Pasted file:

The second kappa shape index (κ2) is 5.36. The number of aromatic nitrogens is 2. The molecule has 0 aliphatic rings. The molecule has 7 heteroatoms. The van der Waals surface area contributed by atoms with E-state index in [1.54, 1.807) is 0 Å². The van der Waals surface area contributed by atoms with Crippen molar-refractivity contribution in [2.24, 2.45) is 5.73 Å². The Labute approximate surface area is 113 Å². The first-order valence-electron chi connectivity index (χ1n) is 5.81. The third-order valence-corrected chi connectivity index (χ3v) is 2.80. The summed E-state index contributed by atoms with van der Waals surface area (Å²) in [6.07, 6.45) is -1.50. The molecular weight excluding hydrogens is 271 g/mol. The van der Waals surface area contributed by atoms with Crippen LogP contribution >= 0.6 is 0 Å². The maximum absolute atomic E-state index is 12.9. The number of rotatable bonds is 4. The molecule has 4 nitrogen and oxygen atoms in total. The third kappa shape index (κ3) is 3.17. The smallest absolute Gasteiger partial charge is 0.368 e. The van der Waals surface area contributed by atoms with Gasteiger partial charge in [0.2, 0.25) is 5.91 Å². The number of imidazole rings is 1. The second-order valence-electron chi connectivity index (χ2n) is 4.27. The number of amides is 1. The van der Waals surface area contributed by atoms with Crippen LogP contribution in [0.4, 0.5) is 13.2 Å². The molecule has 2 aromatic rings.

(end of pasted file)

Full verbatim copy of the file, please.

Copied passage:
The second kappa shape index (κ2) is 5.36. The number of aromatic nitrogens is 2. The molecule has 0 aliphatic rings. The molecule has 7 heteroatoms. The van der Waals surface area contributed by atoms with E-state index in [1.54, 1.807) is 0 Å². The van der Waals surface area contributed by atoms with Crippen molar-refractivity contribution in [2.24, 2.45) is 5.73 Å². The Labute approximate surface area is 113 Å². The first-order valence-electron chi connectivity index (χ1n) is 5.81. The third-order valence-corrected chi connectivity index (χ3v) is 2.80. The summed E-state index contributed by atoms with van der Waals surface area (Å²) in [6.07, 6.45) is -1.50. The molecular weight excluding hydrogens is 271 g/mol. The van der Waals surface area contributed by atoms with Crippen LogP contribution >= 0.6 is 0 Å². The maximum absolute atomic E-state index is 12.9. The number of rotatable bonds is 4. The molecule has 4 nitrogen and oxygen atoms in total. The third kappa shape index (κ3) is 3.17. The smallest absolute Gasteiger partial charge is 0.368 e. The van der Waals surface area contributed by atoms with Gasteiger partial charge in [0.2, 0.25) is 5.91 Å². The number of imidazole rings is 1. The second-order valence-electron chi connectivity index (χ2n) is 4.27. The number of amides is 1. The van der Waals surface area contributed by atoms with Crippen LogP contribution in [0.4, 0.5) is 13.2 Å². The molecule has 2 aromatic rings.